The coronavirus pandemic saw companies across the USA embracing remote work. However, cybercriminals took advantage, targeting small businesses that lack the knowledge to protect their digital assets. If you remain unprotected, a VPN could be part of the solution. This blog explains how VPNs work and how businesses can use them to enhance their security.
What is a Virtual Private Network?
Virtual Private Networks (VPNs) are tools that securely route traffic through third-party private servers before sending that traffic onward to its final destination.
Data passed from clients to VPNs is encrypted at the source. A VPN server then transmits that data via “tunnels,” which use cutting-edge protocols to ensure that unwrapping data packets during transmission is difficult, if not impossible.
At the same time, VPN servers anonymize the source of the data they process. They do this by assigning a completely new IP address to each packet – usually, an IP address from a different global location.
The anonymized data is then re-routed to the original destination with the content included. But there’s no way to tell where the data originated.
The combination of anonymization, tunneling, and encryption presents a significant barrier for hackers, competitors, and states. Malicious actors will find it harder to intercept and identify sensitive data, while legitimate users can work securely and smoothly.
Why does your small business need a VPN?
VPNs offer flexible cybersecurity in a dangerous world, which should concern every business larger than a lemonade stand.
How do VPNs bolster your protection against data theft and malware? Firstly, they are valuable tools in locking down central network resources and connections between a small business network and the wider web. A well-designed VPN solution will place an encrypted tunnel between internal resources and external threats, blocking access to any corporate data.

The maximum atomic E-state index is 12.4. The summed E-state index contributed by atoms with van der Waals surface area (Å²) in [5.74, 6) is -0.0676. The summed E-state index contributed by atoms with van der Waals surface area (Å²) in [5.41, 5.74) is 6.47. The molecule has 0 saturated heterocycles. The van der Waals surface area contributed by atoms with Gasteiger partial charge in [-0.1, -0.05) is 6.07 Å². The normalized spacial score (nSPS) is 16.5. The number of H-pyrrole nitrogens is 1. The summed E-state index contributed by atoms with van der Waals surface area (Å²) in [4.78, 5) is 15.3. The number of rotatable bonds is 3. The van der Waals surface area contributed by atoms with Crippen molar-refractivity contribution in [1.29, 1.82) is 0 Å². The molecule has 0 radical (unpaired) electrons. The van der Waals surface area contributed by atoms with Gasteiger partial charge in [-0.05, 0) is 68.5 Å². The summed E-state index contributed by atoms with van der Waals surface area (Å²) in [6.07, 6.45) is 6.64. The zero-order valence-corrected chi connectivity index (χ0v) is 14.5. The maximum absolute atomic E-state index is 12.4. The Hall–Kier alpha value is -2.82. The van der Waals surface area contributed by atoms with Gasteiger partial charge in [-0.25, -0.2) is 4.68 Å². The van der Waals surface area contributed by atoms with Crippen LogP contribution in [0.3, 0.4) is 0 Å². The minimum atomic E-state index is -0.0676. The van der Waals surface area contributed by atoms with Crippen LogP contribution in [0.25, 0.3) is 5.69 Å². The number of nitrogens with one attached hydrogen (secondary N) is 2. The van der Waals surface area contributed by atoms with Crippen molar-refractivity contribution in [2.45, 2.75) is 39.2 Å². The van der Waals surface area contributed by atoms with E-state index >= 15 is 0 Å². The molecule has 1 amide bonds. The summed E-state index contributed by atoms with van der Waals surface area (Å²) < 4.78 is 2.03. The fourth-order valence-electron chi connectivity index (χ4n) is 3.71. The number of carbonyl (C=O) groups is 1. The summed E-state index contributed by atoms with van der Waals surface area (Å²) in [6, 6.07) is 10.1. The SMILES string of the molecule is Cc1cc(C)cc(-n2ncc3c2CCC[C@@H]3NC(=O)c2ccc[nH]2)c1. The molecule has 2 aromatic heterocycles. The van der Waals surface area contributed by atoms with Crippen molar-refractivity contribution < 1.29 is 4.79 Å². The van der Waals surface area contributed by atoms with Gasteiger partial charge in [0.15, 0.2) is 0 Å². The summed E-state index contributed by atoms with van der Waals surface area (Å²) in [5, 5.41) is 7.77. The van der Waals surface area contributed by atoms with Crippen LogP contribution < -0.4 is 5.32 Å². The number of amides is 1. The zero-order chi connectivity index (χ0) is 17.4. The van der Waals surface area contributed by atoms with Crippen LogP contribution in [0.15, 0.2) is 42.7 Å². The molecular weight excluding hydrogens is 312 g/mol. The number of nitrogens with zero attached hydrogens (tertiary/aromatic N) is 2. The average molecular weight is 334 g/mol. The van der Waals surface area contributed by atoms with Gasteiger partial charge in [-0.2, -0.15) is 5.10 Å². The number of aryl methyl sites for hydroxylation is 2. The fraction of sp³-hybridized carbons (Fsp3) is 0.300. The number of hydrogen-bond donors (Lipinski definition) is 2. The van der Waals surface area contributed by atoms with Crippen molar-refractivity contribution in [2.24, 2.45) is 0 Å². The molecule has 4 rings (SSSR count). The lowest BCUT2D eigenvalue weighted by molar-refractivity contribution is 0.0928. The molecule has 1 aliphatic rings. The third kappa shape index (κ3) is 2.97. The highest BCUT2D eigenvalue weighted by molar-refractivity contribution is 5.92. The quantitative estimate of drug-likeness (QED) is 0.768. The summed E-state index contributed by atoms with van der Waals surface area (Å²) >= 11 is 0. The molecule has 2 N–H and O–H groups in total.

VPNs are also a vital part of secure remote working. According to Gallup, around 45% of American employees work remotely on a full or part-time basis. These workers require secure connections between their laptops or tablets and centralized business servers. Without encryption and anonymization, it’s much easier for attackers to mount credential theft or man-in-the-middle attacks.
Business VPNs provide a mixture of central and remote-work solutions. They allow network managers to monitor user activity and ensure that everyone is connecting securely. They can assist with load balancing and filtering social media usage during working hours. And they can even be helpful when carrying out anonymous marketing or competitor research.
VPNs also have a crucial role in ensuring businesses are compliant with relevant data security regulations. Recent years have seen governments take action to enforce stricter rules in response to an epidemic of data thefts. Virtual Private Networks can be part of compliance strategies from credit card processing to managing health care portfolios.
These are strong reasons to set up a VPN for your business. But it’s also important to note that not all VPNs are equal. Some offer exceptional security for businesses. Others make unjustified claims. So let’s run through the core factors to consider when setting up a VPN that won’t let you down.
Which features to consider when choosing a VPN
There are three main varieties of VPN configuration, and each one has its role to play in business security:
Fixed VPNs – Fixed IP addresses tend to cover connections that remain constant. ISPs often provide them as part of off-the-shelf corporate internet connections. They are the least flexible type but are simple to use when installed.
Router VPNs – Integrated VPNs within router infrastructure or servers - a more flexible solution and one that works well when technicians need to maintain a changing network layout.
VPN services – VPNs are provided as a cloud-based service completely separate from your business infrastructure. Services create tunnels, encrypt traffic, and randomize IP addresses.
Third-party VPN providers are becoming viable options for small businesses that want to keep costs low. They often provide affordable deals, but relatively few offer services tailored to businesses. So what should you look for when picking a VPN to lock down your data?
Key factors to consider when choosing a business VPN
Specialization – Check the VPN provider to see whether they have bespoke business packages. Many VPNs claim to serve businesses while making few changes to their consumer VPN products.
Centralized billing – Good business VPNs make billing easy. You may need to manage multiple user connections, and your needs may change over time. Choose a provider with transparent, centralized payment systems and in-depth account management features.